How marketing has redefined Halloween

Trudging through the Autumnal gloom whilst being warmed by pumpkin-spiced lattes, swiping through social media’s cascade of spooky ‘selfies’ and summoning the courage for an evening of Netflix horror – Halloween 2019 has arrived! Robert Burns’ 1785 night of ‘witches, devils and other mischief-making beings’ is but a mere phantom – existing today in the most translucent of spirit.

Much like Doctor Frankenstein himself, contemporary marketing geniuses gathered the bare-bones of All Hallows’ Eve, set it beside Hollywood’s brand of morbidity and ran an electric current through it – thus transforming a Celtic festival of the dead into the ultimate celebration of Tinsel Town’s interpretation of the macabre.


From at least the 16th Century, the festival included ‘guising’ – specifically in Scotland and Ireland; a tradition that featured children venturing from door to door, clad in frightful costumes. Presently, the market for Halloween accessories is colossal – with studies illustrating that spending picks up in September – making it the third biggest retail event, behind Christmas and Easter!

With the increasing influence of social media and the ability to easily access films as well as video games via streaming, branded character costumes have become mainstream. No longer are children donning the traditionally spooky attire of ghosts, vampires and witches – instead, we’re witnessing more miniature Batmen and hundreds of variants of Elsa from the popular Frozen movies, roaming the streets!

Trick or treat!

Although the phrase ‘Trick or Treat’ may not have been coined until the 20th Century, the practice of performing antics wearing ghoulish costumes in exchange for food and drink has been dated back to The Middle Ages. Nowadays, the tradition lends itself perfectly to marketers tasked with leading campaigns for confectionery companies.

The best examples of Halloween marketing regarding food, include; Krispy Kreme’s decorative doughnuts, Starbucks’ limited-edition Witch’s Brew Frappuccino and Burger King’s ‘Nightmare King’. The latterly mention fast food chain released a series of advertisements via social media, claiming that their new burger contained ingredients specifically selected to induce nightmares – daring customers to try the meal and share their experiences via social media. The commercials were a success, and became the subject of much online conversation.

Internet folklore

As age old traditions and stories dissipate – they are replaced with a new brand of folklore; perpetuated via the internet. Both memes and fictional characters have captured the imagination of consumers.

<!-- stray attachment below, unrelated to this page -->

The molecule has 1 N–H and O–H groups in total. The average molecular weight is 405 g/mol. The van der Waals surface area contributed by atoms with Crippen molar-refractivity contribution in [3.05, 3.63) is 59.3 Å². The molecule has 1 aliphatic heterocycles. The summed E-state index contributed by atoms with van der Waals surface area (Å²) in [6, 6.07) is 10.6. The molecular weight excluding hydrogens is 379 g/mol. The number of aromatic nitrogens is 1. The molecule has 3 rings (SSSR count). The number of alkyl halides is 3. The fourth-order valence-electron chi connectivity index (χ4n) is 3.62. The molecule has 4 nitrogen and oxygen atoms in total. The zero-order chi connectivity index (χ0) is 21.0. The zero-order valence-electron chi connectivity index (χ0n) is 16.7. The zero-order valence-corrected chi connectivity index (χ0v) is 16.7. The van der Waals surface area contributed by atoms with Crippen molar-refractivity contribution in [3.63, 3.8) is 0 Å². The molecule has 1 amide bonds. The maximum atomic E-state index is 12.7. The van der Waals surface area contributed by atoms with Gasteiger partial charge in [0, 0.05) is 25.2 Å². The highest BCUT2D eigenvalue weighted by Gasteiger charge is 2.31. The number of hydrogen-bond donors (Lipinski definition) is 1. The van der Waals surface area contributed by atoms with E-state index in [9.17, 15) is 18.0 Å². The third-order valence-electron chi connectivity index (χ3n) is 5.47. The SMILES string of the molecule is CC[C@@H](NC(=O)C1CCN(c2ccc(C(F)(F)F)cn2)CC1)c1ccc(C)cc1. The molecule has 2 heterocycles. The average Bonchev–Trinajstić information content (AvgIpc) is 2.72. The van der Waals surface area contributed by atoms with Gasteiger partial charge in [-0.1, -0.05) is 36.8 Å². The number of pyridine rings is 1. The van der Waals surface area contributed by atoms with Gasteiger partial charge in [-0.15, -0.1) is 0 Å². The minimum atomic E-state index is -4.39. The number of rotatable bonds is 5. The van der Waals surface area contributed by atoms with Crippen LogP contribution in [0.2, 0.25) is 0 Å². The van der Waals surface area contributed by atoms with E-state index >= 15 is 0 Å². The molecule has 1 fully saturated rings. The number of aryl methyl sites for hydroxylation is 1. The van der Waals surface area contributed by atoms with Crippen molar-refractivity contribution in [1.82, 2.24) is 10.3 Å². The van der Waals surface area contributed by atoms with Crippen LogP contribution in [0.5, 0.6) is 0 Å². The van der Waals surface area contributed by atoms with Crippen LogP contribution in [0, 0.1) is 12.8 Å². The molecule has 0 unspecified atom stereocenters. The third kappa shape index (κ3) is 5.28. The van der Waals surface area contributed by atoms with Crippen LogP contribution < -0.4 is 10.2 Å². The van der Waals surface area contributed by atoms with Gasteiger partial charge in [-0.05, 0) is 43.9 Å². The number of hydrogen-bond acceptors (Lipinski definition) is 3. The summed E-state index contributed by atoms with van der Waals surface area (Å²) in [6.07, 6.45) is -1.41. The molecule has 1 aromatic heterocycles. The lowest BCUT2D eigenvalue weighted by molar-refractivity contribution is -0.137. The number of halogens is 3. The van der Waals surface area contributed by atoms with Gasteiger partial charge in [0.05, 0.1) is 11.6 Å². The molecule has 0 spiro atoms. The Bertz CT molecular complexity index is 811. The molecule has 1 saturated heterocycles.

The Slender Man originated from a 2009 forum post – the haunting image of a faceless individual, garbed in a suit and tie, stalking an ominous woodland environment, subsequently became a viral phenomenon. In the years since, the character’s mythical-quality has been exploited for marketing purposes – appearing in commercials, video games and even movies.


If 21st Century Halloween is a celebration of anything – it’s horror cinema. Marketing for films intensifies during the month of October; movie fans can expect a plethora of terrifying new releases in their multiplexes – as well as an assortment of spine-chilling trailers and posters for upcoming motion pictures.

Businesses are also savvy of the symbiosis between cinema and the holiday – often collaborating with studios, releasing products featuring characters from popular films. An example being Fanta’s Halloween 2017 campaign – the brand released a series of themed cans, depicting illustrations of Universal Studios’ monsters, including Sofia Boutella’s ‘Mummy’ from the recent movie starring Tom Cruise.

Happy Halloween!

As Halloween continues to rise in popularity, the quality of advertisements coinciding with the holiday improves. This year we’ve already seen an abundance of spectacularly creepy commercials and various horrifying motion pictures, coinciding with 2019 festivities.

At Cordis, we use our expertise to plan hair-raising promotions. Combining eerie events, devilish design and spooktacular social media content, we help resonate Halloween with consumers. With us; it’s never trick – always treat!